Asked to comment on the series, David Renwick, one of its writers, responded in muted fashion. 'I think it just about holds up for four episodes,' he was quoted as saying recently. Perhaps, having written a satire about the wild hucksterism of commercials, he felt self-conscious about puffery or maybe he just felt that he could afford to be candid; he now writes One Foot In The Grave, which has been a huge success on BBC 1, and this bizarre exercise was actually written seven years ago with Andrew Marshall. So he's not exactly going to complain if BBC 1 comes along and takes it off his hands but he's not going to get on board and help row either.
Having seen episode one I can't entirely blame him. It's not really a disaster but there's something decidedly uneven underfoot here, a feeling that this is the working model for a new type of comedy rather than the finished product. Briers doesn't play a character but a comic conceit, a man whose scepticism is erased after he is hit on the head by a wheelbarrow full of bricks. If the adverts promise him that life will be improved by pineapple- scented washing up liquid he goes straight out and buys 40 bottles. And it works. Despite being crippled and losing his wife (she is stoned to death by football supporters) Godfrey is convinced that his life has never been richer. He thinks banks like to say yes and instant coffee is drinkable.
Some of this is nicely dark (Godfrey happily crunches on a bag of crisps during his wife's funeral service because of an unfortunately sited poster outside the church) but you never feel that the writers really know where they are heading. The tone constantly shifts from mordant social comedy ('We really must do it again sometime,' says his depressive nephew, Ade Edmondson, after the funeral) to laboured satire. There is a faintly excruciating passage, for example, in which Godfrey reduces his stockbroker neighbours to penury after a misunderstood conversation about 'the market' ('I bought a steak in Sainsbury's' - you get the drift). This is sketch material, not drama and while it's sustained with considerable energy by the actors and direction you have to doubt whether it really stands up for one episode, let alone four.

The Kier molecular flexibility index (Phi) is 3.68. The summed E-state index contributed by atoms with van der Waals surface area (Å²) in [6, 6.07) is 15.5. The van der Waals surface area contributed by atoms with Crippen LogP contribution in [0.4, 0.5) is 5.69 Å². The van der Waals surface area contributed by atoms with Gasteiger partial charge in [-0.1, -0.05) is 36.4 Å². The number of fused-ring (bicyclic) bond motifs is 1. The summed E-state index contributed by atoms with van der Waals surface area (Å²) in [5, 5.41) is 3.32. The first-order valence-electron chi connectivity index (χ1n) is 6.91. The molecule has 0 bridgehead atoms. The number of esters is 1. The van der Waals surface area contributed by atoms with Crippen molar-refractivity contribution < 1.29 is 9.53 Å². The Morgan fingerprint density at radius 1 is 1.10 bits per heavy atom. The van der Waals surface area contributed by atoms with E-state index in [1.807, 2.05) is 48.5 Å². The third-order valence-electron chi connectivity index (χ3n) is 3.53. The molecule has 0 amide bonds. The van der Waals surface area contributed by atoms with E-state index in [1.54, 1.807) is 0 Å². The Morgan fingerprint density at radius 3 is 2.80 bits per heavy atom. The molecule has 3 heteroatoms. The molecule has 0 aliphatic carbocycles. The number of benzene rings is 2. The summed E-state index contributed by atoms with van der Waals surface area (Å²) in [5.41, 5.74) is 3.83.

Michael Ignatieff's new series on nationalism, Blood and Belonging (BBC 2), is a bit unsettling too. The central notion here, to travel down Tito's Highway of Brotherhood and Unity between Zagreb and Belgrade, was excellent, and Ignatieff delivered some haunting images of the abnormal transformed into the everyday. Surely, though, it's time for grown men to stop pretending they're out there solo when they are actually travelling with an invisible retinue of translators and camera operators and surely Ignatieff himself could have been a little less obliging with those he encountered.
Faced with indignant Serbs accusing the Western media of anti-Serbian bias, he offered no resistance at all, despite the fact that he'd just come from filming evidence of Croat excesses at Jasenovac, a notorious Ustashe concentration camp in which thousands of Serbs were murdered during the last war. Talking to a Croat on the front line, he pointed out into no man's land and said: 'What do you feel in your guts when you look out that way and you see Serbians on Croat territory', a question which seemed to offer implicit support. Ignatieff's humanitarian rage as he travelled through the vandalised landscape of Vukovar was bracing - I just wish he'd said the same things when he was outside the car too.Reuse content